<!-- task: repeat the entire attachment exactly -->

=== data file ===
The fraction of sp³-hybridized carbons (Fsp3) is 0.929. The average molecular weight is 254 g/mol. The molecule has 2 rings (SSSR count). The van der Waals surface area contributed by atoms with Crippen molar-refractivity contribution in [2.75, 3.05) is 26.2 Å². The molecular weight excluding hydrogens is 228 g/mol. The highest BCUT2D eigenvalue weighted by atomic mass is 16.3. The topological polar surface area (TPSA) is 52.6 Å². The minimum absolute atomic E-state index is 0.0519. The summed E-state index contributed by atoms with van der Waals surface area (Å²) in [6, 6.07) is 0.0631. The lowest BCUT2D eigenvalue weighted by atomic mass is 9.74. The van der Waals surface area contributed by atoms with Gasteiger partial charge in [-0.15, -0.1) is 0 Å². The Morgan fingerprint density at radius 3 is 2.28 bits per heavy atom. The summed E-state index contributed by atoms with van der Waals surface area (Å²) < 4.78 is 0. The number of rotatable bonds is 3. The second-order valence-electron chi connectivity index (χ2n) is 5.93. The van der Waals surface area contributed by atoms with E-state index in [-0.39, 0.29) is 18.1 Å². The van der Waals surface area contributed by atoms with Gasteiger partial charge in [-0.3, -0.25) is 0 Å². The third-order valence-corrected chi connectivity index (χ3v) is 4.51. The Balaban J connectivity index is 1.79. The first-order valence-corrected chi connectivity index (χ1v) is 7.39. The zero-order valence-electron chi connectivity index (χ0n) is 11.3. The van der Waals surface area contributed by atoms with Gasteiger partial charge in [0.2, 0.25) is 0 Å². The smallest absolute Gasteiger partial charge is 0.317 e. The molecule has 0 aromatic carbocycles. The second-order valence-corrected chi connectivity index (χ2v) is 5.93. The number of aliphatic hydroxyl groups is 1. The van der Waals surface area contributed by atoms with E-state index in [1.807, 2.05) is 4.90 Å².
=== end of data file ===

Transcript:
The fraction of sp³-hybridized carbons (Fsp3) is 0.929. The average molecular weight is 254 g/mol. The molecule has 2 rings (SSSR count). The van der Waals surface area contributed by atoms with Crippen molar-refractivity contribution in [2.75, 3.05) is 26.2 Å². The molecular weight excluding hydrogens is 228 g/mol. The highest BCUT2D eigenvalue weighted by atomic mass is 16.3. The topological polar surface area (TPSA) is 52.6 Å². The minimum absolute atomic E-state index is 0.0519. The summed E-state index contributed by atoms with van der Waals surface area (Å²) in [6, 6.07) is 0.0631. The lowest BCUT2D eigenvalue weighted by atomic mass is 9.74. The van der Waals surface area contributed by atoms with Gasteiger partial charge in [-0.15, -0.1) is 0 Å². The Morgan fingerprint density at radius 3 is 2.28 bits per heavy atom. The summed E-state index contributed by atoms with van der Waals surface area (Å²) < 4.78 is 0. The number of rotatable bonds is 3. The second-order valence-electron chi connectivity index (χ2n) is 5.93. The van der Waals surface area contributed by atoms with E-state index in [-0.39, 0.29) is 18.1 Å². The van der Waals surface area contributed by atoms with Gasteiger partial charge in [-0.3, -0.25) is 0 Å². The third-order valence-corrected chi connectivity index (χ3v) is 4.51. The Balaban J connectivity index is 1.79. The first-order valence-corrected chi connectivity index (χ1v) is 7.39. The zero-order valence-electron chi connectivity index (χ0n) is 11.3. The van der Waals surface area contributed by atoms with Gasteiger partial charge in [0.2, 0.25) is 0 Å². The smallest absolute Gasteiger partial charge is 0.317 e. The molecule has 0 aromatic carbocycles. The second-order valence-corrected chi connectivity index (χ2v) is 5.93. The number of aliphatic hydroxyl groups is 1. The van der Waals surface area contributed by atoms with E-state index in [1.807, 2.05) is 4.90 Å².